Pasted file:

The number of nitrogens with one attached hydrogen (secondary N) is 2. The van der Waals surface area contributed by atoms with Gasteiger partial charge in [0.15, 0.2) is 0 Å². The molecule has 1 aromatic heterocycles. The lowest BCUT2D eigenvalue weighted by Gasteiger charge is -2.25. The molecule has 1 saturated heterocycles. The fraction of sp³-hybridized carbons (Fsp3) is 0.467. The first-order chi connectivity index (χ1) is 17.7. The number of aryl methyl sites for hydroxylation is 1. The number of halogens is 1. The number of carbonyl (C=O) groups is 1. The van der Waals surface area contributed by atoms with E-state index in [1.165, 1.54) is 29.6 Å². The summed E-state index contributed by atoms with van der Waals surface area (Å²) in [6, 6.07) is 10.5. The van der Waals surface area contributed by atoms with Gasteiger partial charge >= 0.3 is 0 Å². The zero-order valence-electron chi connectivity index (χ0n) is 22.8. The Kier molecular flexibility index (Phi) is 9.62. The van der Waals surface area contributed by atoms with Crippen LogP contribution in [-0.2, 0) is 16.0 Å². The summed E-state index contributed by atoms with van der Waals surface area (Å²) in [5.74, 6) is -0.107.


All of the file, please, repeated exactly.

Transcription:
The number of nitrogens with one attached hydrogen (secondary N) is 2. The van der Waals surface area contributed by atoms with Gasteiger partial charge in [0.15, 0.2) is 0 Å². The molecule has 1 aromatic heterocycles. The lowest BCUT2D eigenvalue weighted by Gasteiger charge is -2.25. The molecule has 1 saturated heterocycles. The fraction of sp³-hybridized carbons (Fsp3) is 0.467. The first-order chi connectivity index (χ1) is 17.7. The number of aryl methyl sites for hydroxylation is 1. The number of halogens is 1. The number of carbonyl (C=O) groups is 1. The van der Waals surface area contributed by atoms with E-state index in [1.165, 1.54) is 29.6 Å². The summed E-state index contributed by atoms with van der Waals surface area (Å²) in [6, 6.07) is 10.5. The van der Waals surface area contributed by atoms with Gasteiger partial charge >= 0.3 is 0 Å². The zero-order valence-electron chi connectivity index (χ0n) is 22.8. The Kier molecular flexibility index (Phi) is 9.62. The van der Waals surface area contributed by atoms with Crippen LogP contribution in [-0.2, 0) is 16.0 Å². The summed E-state index contributed by atoms with van der Waals surface area (Å²) in [5.74, 6) is -0.107.